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Anxiety can be a necessary instinct—kicking our bodies into survival mode. Too much, though, can exaggerate our sense of risk and negatively affect the health choices we make.
By Patricia Prijatel
MONITORS AND BLUNTERS
It’s normal to feel anxious after a cancer diagnosis. Denise Steuber, R.N., B.S.N., O.C.N., a nurse navigator with Mission Hospitals in Asheville, North Carolina, says cancer creates a different level of anxiety from other illnesses. “It’s not like having appendicitis,” she says. “You take out the appendix and that’s it. Women with breast cancer [have to be monitored by] their physicians for the rest of their lives. And they always worry: What if it comes back?”
The way a woman reacts to a breast cancer diagnosis has roots in her normal patterns of problem-solving and risk perception. Some women approach the diagnosis by learning as much as they can, searching the Internet, asking friends, poring over books and magazine articles, asking their doctors for more information, and seeking second opinions. Others need only the basic facts, preferring to go on with their lives rather than focusing on their illness. Psychologist Suzanne Miller, Ph.D., senior member and director of behavioral medicine at the Fox Chase Cancer Center in Philadelphia, calls these two types “monitors” and “blunters.”
Monitors are highly attuned to information, but they tend to dwell on the negative aspects of it, which makes them prone to anxiety. If a monitor’s Pap smear comes back abnormal, for instance, she might react by thinking: It’s cancer, and I’m in for months of painful treatment. “The more threatened monitors feel, the more anxious they get and the more they process the potentially negative, risky part of their diagnosis or treatment,” Miller says. “The more they do that, the more anxious they become, which in turn makes them focus more selectively on the risk component.”
Blunters are so named because, she says, “they psychologically blunt the impact of threatening information; they soften the edges around it. They’re not ignoring their health, but they tend to hear the more reassuring aspects of it. Information does not set off the same alarm bells it does for the monitors.” These types might react to that same abnormal Pap smear by thinking, I feel fine, so it’s probably nothing.
In between are women who are a mix of both styles. They accept the reality of their situation without taking a glass-half-empty attitude, and they actively look for information that will move them forward.
In a perfect world, every doctor would recognize a patient’s coping style and anxiety level and advise her accordingly. Realistically, however, it’s up to the individual to recognize what she needs from her health care team to make her less anxious. For doctors, Miller says, “DCIS is minimally threatening. But, psychologically, often the woman hears ‘breast cancer’ and she sees endless days and nights of suffering and endless complications. This psychological impact needs to be recognized and not trivialized.” So ask yourself which type you are. (Read more about these traits at the National Cancer Institute Web site.) If you are a monitor, you need information that provides reassurance—statistics, case studies and details that prove that cancer is not automatically a death sentence. If you’re a blunter, you need a more concrete, pragmatic approach: a schedule of what needs to be done and when. “And sometimes blunters need to be reminded to take the situation seriously and not avoid taking action because of their tendency to downplay things,” Miller says. For instance, a blunter with a diagnosis of DCIS needs to recognize that, as excellent as her prognosis is, she still requires follow-up mammograms and regular doctor visits.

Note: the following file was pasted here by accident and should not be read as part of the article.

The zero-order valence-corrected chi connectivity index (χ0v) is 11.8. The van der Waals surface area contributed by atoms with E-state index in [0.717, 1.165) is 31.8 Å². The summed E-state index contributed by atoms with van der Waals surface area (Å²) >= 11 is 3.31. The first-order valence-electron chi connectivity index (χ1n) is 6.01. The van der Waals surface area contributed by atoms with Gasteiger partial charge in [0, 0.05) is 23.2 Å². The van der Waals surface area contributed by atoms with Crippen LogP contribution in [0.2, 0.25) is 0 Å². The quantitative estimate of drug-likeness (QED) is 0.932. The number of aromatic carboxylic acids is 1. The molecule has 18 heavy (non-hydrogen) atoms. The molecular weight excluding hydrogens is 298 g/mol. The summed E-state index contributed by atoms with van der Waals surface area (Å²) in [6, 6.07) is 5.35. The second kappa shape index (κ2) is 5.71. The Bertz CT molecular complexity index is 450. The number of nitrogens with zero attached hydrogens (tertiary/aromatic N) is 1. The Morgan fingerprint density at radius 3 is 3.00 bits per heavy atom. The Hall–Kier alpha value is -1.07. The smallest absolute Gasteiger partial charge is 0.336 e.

Diane Glass’s anxiety instincts paid off. Glass, 60, of Carlisle, Iowa, sensed that something was wrong despite having a clean mammogram. A second mammogram and an ultrasound showed only a shift in calcification. One doctor suggested a biopsy, a choice with which Glass strongly agreed. It showed stage IIIA lobular carcinoma. Blending a monitor’s need to know with a blunter’s emphasis on the positive aspects, Glass learned all she could about her disease and attacked it with a mix of medicine both traditional—two separate mastectomies, chemotherapy, radiation and tamoxifen—and nontraditional: acupuncture, qi gong, and meditation. That was eight years ago. Today she is cancer-free.